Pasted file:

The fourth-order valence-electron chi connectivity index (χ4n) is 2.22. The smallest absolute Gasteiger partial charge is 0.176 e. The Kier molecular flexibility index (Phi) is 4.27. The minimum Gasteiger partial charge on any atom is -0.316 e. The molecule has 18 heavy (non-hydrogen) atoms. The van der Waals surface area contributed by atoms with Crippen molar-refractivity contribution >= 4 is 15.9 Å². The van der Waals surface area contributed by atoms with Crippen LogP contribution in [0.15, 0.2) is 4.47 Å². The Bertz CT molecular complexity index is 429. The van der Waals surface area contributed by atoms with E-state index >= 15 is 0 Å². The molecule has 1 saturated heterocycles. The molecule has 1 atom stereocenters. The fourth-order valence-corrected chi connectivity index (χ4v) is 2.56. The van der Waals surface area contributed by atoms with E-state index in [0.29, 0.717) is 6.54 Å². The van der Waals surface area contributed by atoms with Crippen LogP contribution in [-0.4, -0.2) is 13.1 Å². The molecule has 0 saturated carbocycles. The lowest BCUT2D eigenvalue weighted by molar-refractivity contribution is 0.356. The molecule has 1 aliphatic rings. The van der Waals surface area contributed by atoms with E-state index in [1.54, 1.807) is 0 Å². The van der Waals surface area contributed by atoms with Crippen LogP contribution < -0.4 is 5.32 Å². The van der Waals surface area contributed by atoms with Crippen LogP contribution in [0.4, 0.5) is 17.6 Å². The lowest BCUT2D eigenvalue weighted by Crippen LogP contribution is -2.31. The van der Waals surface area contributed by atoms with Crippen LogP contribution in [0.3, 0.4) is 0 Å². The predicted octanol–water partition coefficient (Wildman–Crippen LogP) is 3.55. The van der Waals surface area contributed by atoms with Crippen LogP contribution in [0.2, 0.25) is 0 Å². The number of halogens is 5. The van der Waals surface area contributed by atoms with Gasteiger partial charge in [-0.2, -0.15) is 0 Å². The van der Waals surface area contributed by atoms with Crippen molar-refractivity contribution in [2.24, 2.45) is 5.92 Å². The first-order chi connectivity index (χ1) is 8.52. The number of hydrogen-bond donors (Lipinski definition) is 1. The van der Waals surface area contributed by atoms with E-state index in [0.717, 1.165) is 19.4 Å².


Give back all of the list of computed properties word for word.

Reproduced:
The fourth-order valence-electron chi connectivity index (χ4n) is 2.22. The smallest absolute Gasteiger partial charge is 0.176 e. The Kier molecular flexibility index (Phi) is 4.27. The minimum Gasteiger partial charge on any atom is -0.316 e. The molecule has 18 heavy (non-hydrogen) atoms. The van der Waals surface area contributed by atoms with Crippen molar-refractivity contribution >= 4 is 15.9 Å². The van der Waals surface area contributed by atoms with Crippen LogP contribution in [0.15, 0.2) is 4.47 Å². The Bertz CT molecular complexity index is 429. The van der Waals surface area contributed by atoms with E-state index >= 15 is 0 Å². The molecule has 1 saturated heterocycles. The molecule has 1 atom stereocenters. The fourth-order valence-corrected chi connectivity index (χ4v) is 2.56. The van der Waals surface area contributed by atoms with E-state index in [0.29, 0.717) is 6.54 Å². The van der Waals surface area contributed by atoms with Crippen LogP contribution in [-0.4, -0.2) is 13.1 Å². The molecule has 0 saturated carbocycles. The lowest BCUT2D eigenvalue weighted by molar-refractivity contribution is 0.356. The molecule has 1 aliphatic rings. The van der Waals surface area contributed by atoms with E-state index in [1.54, 1.807) is 0 Å². The van der Waals surface area contributed by atoms with Crippen LogP contribution < -0.4 is 5.32 Å². The van der Waals surface area contributed by atoms with Crippen LogP contribution in [0.4, 0.5) is 17.6 Å². The lowest BCUT2D eigenvalue weighted by Crippen LogP contribution is -2.31. The van der Waals surface area contributed by atoms with Crippen LogP contribution in [0.3, 0.4) is 0 Å². The predicted octanol–water partition coefficient (Wildman–Crippen LogP) is 3.55. The van der Waals surface area contributed by atoms with Crippen LogP contribution in [0.2, 0.25) is 0 Å². The number of halogens is 5. The van der Waals surface area contributed by atoms with Gasteiger partial charge in [-0.2, -0.15) is 0 Å². The van der Waals surface area contributed by atoms with Crippen molar-refractivity contribution in [2.24, 2.45) is 5.92 Å². The first-order chi connectivity index (χ1) is 8.52. The number of hydrogen-bond donors (Lipinski definition) is 1. The van der Waals surface area contributed by atoms with E-state index in [0.717, 1.165) is 19.4 Å².